Massively Missing the Mark (Green Arrow #44 Review)

Green Arrow #44

Writer: Julie and Shawna Benson

Artists: Javier Fernandez

Cover Artist: Alex Maleev

Variant Cover: Kaare Andrews

Colors: John Kalisz

Letters: Deron Bennett

Previously in Green Arrow

As Oliver Queen, Dinah Lance, and Roy Harper bonded over chili, a new threat to the city of Seattle emerged as the mysterious Citizen kidnapped a well-known and corrupt billionaire and live-streamed his execution. He declared his next target to be Oliver Queen…

Green Arrow #44 cover by Alex Maleev

The plot of this latest issue opens in the middle of a car chase as numerous citizens are hunting down Oliver Queen after the Citizen declared his intention to kill the billionaire archer. After managing to escape to an empty parking lot that he bought every spot in, Green Arrow is met by Black Canary and they use information from Batgirl to try and track down where the Citizen has been broadcasting from. The tip ultimately ends up being a bust as the shadowy foe begins broadcasting again, declaring the three new potential victims for the next broadcast, including Oliver himself.

The Citizen drops a major bombshell, revealing that in his playboy youth, Oliver was unknowingly responsible for the death of a young girl, Nadia Vanderberg, in a hit and run and his father covered it up. Dinah is visibly shaken by this news and refuses to believe this. However, it’s shockingly true, though Oliver never knew about the cover up. He tries to find Nadia’s family to reach out with little luck. He and Dinah continue to try and protect the other two targets. Dinah goes after Franklin Rossmore, a corrupt banker, while Oliver heads after Alison Kim, the owner of a racetrack guilty of doping the horses.

Inevitably, Green Arrow ends up being the one to find the Citizen mid-broadcast as the villain has bound Kim to a timer that will draw and quarter her with her own horses when the timer reaches zero. The Citizen sets the trap off early to distract Green Arrow so they can escape. He’s able to save Alison Kim’s life as the comic cuts to shortly thereafter when Oliver laments what happened to Nadia when they were kids as Dinah seeks to reassure him. Then an unexpected visitor arrives…

My Thoughts:

I did not care about this issue, unfortunately.

The art is excellent, looking as striking as Javier Fernandez and John Kalisz’s pages in Nightwing! The action sequences, in particular, are dynamic and full of energy.The coloring conveys the moods of each scene very effectively, such as the dim lighting of the car park when Oliver meets Dinah.

Alas, I can’t really be as complimentary with the writing. In previous issues, I’ve enjoyed and found myself engaged with how Shawna and Julie Benson characterize Oliver Queen and his supporting cast. Kate Spencer and her constant frustration working for Oliver is a particular delight and remains so in this entry. However, the reveal of Oliver being guilty of a hit-and-run when he was younger and being responsible for ending the life of another human being is not met with anywhere near the amount of gravitas as it should be. Oliver does brood about it, but something like this should completely shatter him. A plot-point like this could be used to start a compelling character-arc for Green Arrow, but it’s not properly established here. The event doesn’t carry the weight it should. Even worse still is Dinah’s reaction to this.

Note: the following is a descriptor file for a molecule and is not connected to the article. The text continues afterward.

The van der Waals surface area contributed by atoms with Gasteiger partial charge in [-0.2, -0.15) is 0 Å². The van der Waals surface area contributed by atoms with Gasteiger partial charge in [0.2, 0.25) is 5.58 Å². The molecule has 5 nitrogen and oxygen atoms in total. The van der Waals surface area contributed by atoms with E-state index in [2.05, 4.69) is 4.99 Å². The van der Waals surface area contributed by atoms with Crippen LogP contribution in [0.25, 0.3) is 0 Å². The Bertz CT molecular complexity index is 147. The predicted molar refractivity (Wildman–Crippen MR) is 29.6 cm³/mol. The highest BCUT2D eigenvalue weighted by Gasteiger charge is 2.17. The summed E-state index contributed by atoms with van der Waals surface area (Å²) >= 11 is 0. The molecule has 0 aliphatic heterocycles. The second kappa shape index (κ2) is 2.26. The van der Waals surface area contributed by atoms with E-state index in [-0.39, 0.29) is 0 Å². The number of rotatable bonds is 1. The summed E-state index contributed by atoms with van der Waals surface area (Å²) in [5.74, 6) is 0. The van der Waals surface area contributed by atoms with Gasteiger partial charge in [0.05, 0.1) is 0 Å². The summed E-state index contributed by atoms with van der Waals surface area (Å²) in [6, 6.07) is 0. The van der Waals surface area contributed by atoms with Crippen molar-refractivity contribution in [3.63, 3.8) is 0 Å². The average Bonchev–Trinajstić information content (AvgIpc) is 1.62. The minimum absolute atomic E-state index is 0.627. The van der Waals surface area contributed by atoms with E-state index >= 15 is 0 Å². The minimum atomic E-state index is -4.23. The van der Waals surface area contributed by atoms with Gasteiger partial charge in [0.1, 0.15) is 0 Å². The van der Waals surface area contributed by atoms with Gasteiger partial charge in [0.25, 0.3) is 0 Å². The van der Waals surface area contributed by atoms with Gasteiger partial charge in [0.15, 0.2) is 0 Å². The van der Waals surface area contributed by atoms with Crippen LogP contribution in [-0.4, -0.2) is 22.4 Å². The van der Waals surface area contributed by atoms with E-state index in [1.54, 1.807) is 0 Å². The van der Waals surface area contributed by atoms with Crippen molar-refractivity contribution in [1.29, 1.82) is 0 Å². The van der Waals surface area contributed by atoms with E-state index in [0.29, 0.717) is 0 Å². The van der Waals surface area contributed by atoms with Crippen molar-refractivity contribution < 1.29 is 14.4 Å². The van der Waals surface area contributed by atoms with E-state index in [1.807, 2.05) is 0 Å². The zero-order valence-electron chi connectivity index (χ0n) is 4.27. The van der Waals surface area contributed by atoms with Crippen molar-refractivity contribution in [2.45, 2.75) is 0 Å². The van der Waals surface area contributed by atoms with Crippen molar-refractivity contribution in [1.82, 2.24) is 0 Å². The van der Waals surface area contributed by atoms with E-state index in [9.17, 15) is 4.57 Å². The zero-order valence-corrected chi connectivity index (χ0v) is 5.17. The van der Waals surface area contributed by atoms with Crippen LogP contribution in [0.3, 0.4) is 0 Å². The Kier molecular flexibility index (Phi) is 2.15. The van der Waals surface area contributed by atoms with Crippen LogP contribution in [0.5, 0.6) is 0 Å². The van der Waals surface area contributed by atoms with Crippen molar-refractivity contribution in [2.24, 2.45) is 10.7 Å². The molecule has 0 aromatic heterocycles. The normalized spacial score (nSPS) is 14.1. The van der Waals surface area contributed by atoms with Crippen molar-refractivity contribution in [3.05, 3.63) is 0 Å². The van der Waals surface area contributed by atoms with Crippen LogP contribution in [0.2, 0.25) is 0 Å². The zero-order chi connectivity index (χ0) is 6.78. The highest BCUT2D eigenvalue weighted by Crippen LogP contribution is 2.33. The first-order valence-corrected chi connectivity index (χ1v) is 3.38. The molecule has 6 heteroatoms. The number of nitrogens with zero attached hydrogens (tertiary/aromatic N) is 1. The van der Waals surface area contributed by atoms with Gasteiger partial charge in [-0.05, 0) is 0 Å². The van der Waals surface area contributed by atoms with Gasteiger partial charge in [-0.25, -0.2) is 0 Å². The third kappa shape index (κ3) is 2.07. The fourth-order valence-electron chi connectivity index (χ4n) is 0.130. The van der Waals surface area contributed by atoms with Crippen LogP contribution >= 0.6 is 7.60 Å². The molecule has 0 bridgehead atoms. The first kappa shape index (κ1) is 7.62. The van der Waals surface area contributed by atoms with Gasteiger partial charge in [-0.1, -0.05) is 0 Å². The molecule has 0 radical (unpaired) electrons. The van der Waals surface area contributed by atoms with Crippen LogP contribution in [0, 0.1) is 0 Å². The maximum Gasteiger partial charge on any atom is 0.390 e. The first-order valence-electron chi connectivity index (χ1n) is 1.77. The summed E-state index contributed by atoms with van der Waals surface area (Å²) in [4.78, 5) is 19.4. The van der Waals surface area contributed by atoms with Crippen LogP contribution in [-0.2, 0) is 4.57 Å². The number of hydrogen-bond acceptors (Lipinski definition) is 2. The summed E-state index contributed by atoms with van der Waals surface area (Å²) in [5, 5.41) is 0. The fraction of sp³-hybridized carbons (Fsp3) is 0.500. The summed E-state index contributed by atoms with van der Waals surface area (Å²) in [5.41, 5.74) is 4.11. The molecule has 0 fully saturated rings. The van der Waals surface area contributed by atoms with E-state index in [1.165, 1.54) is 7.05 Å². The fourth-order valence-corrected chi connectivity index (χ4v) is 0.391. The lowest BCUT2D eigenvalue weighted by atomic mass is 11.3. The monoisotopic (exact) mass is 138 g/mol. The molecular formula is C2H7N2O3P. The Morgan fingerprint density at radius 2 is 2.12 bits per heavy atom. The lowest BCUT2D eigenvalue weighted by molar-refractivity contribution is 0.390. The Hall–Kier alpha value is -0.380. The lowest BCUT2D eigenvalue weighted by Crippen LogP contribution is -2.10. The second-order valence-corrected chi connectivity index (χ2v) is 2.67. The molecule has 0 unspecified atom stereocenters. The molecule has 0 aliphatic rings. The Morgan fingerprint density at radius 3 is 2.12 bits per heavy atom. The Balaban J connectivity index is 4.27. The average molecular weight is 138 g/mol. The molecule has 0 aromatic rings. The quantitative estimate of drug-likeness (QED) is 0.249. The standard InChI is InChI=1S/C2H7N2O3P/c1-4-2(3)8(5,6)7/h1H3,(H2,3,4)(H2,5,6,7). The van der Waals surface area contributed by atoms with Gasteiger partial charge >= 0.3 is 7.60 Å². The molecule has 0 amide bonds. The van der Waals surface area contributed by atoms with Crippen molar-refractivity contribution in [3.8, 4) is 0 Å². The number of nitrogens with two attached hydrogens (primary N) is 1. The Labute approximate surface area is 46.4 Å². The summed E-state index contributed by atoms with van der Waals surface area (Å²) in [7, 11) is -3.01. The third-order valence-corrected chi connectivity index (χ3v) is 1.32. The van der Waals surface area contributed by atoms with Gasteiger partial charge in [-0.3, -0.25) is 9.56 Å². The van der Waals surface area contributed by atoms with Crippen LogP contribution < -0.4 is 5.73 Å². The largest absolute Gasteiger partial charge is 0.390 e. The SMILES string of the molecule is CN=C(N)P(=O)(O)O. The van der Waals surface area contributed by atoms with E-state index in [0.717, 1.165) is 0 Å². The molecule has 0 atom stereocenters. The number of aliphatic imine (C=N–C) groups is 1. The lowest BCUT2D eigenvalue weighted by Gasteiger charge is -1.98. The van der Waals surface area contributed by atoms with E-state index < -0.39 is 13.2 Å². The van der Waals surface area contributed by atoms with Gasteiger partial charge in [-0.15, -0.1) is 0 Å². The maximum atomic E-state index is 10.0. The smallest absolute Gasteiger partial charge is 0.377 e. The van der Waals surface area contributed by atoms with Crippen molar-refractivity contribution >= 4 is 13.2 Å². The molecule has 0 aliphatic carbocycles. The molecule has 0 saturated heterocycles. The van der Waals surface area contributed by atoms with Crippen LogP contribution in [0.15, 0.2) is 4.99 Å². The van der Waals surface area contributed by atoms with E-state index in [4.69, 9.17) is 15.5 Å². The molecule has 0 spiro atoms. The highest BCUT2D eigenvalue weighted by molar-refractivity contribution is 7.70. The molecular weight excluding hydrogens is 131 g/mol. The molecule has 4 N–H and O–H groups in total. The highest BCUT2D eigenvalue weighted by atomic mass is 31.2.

The Bensons wrote Black Canary quite well in Batgirl & the Birds of Prey; they clearly understand the character’s psychology. But the very blasé attitude Dinah displays towards what Oliver has done is very off-putting. It honestly made me sick to my stomach to read. Like Oliver, this should devastate Dinah to learn and she certainly shouldn’t be so eager to comfort Oliver. Continuing to work to stop the Citizen? Sure. But she should do so bitterly, angry, with the vow that when the case is over, she and Oliver are done. The plotting for the issue itself is fine, nothing is wrong with the book structurally, but this is some of the worst characterizations I’ve ever seen for Dinah. There are no other words to describe this issue but heartbreaking, in the worst, clearly unintended ways.

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Ian Cameron

Ian Cameron

A comic-loving doofus eager to see the worlds on the page reflect the wonderfully diverse world we all share!
Summary
This run started out so promisingly and unfortunately has hit a major hurdle, with both the lead character and the biggest supporting character being so horrendously written out of character. It’s going to take a miracle to fix such a massive error, and if I weren’t obligated to do so, I’d stop reading Green Arrow right now for this.
Good
  • The art remains very striking and fits the tone of an urban superhero series like Green Arrow quite nicely
Bad
  • Oliver Queen and ESPECIALLY Black Canary’s responses to the reveal that he’s guilty of a hit and run are awful, and completely out of character for both.
  • The Citizen remains a very uninteresting villain
  • The last page seems to be teasing a potential development in Heroes in Crisis that I AM NOT FOR.
4.8
Poor
Art - 9
Writing - 6
Plot - 5
Character Development - 4
Written by
A comic-loving doofus eager to see the worlds on the page reflect the wonderfully diverse world we all share!

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